Lockdown literature: 10 travel books to read right now
Books can whisk you off to idyllic islands and enchanted towns. They can lead you to the top of snow-capped mountains and through the cobbled streets of ancient cities, introducing you to new cultures and local characters along the way. And all from the comfort of your sofa. We pick 10 travel books that you can lose yourself in on lockdown.
The Corfu Trilogy by Gerald Durrell
These three classic tales relive the memories of a family's move from England to Corfu. In search of a better life, the charmingly chaotic Durrells packed their bags and arrived on the island’s sapphire shores in 1935. It was here that youngest child Gerald discovered his love of animals, triggering havoc and hilarity in the years that followed.
Walking the Himalayas by Levison Wood
A gritty, emotive and adventure-fuelled story about Levison Wood’s extreme Himalaya trek. This award-winning author and explorer is known for his great walking expeditions and this one is a favourite of ours. Expect to meet new friends, from farmers to smugglers, and learn the history of the Himalayas as you follow Wood’s journey across the five countries that span this epic mountain range.
Wild: A Journey from Lost to Found by Cheryl Strayed
A fierce and inspiring true story about a woman who braves the biggest adventure of her life, a 1100-mile solo hike across the west coast of America. Strayed’s memoir is gripping, from the moment she tries to pull on her enormous backpack ‘Monster’ for the first time, to the ice-cream she devours at the finishing line of this life-changing trek.
Down Under by Bill Bryson
A travel book staple, Bill Bryson’s Down Under is funny, insightful and easy to read. Follow his adventures into the Outback and beyond (ideally with a cold beer in hand), meeting larger-than-life characters and weird and wonderful wildlife in a land that’s impossible not to fall for.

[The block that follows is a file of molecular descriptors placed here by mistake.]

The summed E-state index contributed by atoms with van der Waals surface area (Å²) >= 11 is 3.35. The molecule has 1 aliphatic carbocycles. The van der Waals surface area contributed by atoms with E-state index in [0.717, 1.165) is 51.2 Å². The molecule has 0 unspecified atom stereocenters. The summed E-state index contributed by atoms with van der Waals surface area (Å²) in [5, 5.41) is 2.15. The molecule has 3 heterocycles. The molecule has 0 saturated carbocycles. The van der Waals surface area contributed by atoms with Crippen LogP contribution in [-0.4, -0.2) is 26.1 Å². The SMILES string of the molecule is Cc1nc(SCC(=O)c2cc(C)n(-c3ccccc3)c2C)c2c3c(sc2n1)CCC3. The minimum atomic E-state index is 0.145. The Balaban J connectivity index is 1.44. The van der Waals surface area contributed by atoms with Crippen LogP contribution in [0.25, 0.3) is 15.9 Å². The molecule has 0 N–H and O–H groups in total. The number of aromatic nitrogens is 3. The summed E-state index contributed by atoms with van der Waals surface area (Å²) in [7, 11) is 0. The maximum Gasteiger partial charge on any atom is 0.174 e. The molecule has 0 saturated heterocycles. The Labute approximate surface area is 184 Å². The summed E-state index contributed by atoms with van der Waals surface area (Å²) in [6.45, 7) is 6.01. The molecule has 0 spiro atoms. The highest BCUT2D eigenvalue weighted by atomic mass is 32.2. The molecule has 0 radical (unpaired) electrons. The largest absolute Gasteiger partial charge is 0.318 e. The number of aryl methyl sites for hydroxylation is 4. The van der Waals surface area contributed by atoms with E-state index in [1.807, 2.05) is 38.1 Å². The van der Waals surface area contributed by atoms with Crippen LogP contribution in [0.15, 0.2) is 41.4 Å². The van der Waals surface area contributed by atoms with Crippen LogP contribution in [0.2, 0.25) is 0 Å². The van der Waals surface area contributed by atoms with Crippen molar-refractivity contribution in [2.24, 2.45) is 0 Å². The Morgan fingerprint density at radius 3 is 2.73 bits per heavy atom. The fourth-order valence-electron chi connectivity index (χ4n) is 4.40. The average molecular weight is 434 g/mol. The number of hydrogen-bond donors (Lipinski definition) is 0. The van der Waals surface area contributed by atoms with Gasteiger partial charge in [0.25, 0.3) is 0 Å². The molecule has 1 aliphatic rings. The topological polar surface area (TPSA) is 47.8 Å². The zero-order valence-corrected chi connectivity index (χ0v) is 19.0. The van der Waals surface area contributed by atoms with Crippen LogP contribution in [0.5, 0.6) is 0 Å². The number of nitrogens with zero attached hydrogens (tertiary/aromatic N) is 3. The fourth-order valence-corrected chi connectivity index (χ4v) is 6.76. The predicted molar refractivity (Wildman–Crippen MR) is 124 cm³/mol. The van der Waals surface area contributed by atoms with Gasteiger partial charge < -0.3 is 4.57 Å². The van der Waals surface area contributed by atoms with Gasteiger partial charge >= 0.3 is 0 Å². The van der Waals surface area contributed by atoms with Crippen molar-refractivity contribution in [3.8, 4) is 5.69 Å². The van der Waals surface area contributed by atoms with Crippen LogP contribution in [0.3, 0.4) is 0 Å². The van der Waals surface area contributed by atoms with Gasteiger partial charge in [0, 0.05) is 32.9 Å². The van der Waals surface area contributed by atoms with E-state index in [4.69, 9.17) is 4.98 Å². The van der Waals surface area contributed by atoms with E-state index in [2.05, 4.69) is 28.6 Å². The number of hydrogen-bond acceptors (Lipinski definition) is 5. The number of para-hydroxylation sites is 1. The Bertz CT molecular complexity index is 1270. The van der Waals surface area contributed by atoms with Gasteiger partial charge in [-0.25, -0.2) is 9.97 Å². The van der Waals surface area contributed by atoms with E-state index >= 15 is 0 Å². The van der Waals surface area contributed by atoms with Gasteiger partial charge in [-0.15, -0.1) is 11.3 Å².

Adventures of a Young Naturalist by David Attenborough
National treasure Sir David Attenborough takes us back to the early days of his career in 1954, when he was given the chance to travel the world for the BBC’s new TV show Zoo Quest. This is the story of those once-in-a-lifetime expeditions, following a young explorer as he seeks out rare and curious wildlife.
Lonely Planet’s Ultimate Travelist: The 500 Best Places on the Planet
If you’re looking forward to planning your next adventure once this is all over, make use of this free time and gather a few ideas. Lonely Planet has released a bucket list-style guide, ranking the top 500 things to see and do around the world, ticking off legends like the Taj Mahal and revealing little-known gems that’ll take you off the beaten track.
Eat Pray Love by Elizabeth Gilbert
There’s good reason why this best-selling book has been read by millions. It’s a heartwarming chronicle of a woman who escapes her ordinary life to travel the world alone. Gilbert’s year-long trip takes her to Italy, where she eats; India, where she prays; and Indonesia, where she finds love. A thought-provoking and inspiring tale of self-discovery.
Art of Travel by Alain de Botton
Now for something a bit different. Writer Alain de Botton takes a philosophical look at why we travel, with words from 18th- and 19th-century creatives like poet Wordsworth and painter Van Gogh. It’s a lesson in mindfulness, being in the moment and appreciating where you are – and will open your eyes to new ways of exploring.
National Geographic’s Wild Beautiful Places
This book deserves a spot on every travel lover’s coffee table. The pages pop with the raw beauty of 50 natural scenes captured by National Geographic’s renowned photographers – from New Zealand’s starry glow-worm caves to Utah’s sunburnt canyons. You’ll also find handy travel tips on planning your own visit to these special places inside.
The Shadow of the Wind by Carlos Ruiz Zafon
A captivating thriller and great piece of escapism, with a love of books at its heart. The Shadow of the Wind is set in the old town of Barcelona in 1945 and is a story about a boy in search of the forgotten, from a lost book to the disappearance of its author.
This feature was published on 8th April 2020. The information within this feature is correct to the best of our knowledge at the time of print. Feature by Maisie Johnson.